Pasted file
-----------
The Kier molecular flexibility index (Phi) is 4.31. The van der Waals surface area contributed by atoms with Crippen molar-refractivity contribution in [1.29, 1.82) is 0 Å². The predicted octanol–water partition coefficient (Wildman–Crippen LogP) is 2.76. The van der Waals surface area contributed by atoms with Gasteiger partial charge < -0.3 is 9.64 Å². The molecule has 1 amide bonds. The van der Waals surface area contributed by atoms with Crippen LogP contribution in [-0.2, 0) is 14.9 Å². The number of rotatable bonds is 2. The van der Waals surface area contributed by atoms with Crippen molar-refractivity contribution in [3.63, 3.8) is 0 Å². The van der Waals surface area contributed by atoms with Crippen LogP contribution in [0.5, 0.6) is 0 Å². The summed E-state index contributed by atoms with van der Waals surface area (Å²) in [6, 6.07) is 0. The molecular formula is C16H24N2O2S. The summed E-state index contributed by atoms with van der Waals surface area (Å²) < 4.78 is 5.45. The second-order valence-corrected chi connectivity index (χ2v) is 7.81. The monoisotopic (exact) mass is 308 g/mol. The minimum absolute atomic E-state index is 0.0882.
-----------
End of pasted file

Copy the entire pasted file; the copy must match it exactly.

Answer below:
The Kier molecular flexibility index (Phi) is 4.31. The van der Waals surface area contributed by atoms with Crippen molar-refractivity contribution in [1.29, 1.82) is 0 Å². The predicted octanol–water partition coefficient (Wildman–Crippen LogP) is 2.76. The van der Waals surface area contributed by atoms with Gasteiger partial charge < -0.3 is 9.64 Å². The molecule has 1 amide bonds. The van der Waals surface area contributed by atoms with Crippen LogP contribution in [-0.2, 0) is 14.9 Å². The number of rotatable bonds is 2. The van der Waals surface area contributed by atoms with Crippen molar-refractivity contribution in [3.63, 3.8) is 0 Å². The van der Waals surface area contributed by atoms with Crippen LogP contribution in [0.5, 0.6) is 0 Å². The summed E-state index contributed by atoms with van der Waals surface area (Å²) in [6, 6.07) is 0. The molecular formula is C16H24N2O2S. The summed E-state index contributed by atoms with van der Waals surface area (Å²) < 4.78 is 5.45. The second-order valence-corrected chi connectivity index (χ2v) is 7.81. The monoisotopic (exact) mass is 308 g/mol. The minimum absolute atomic E-state index is 0.0882.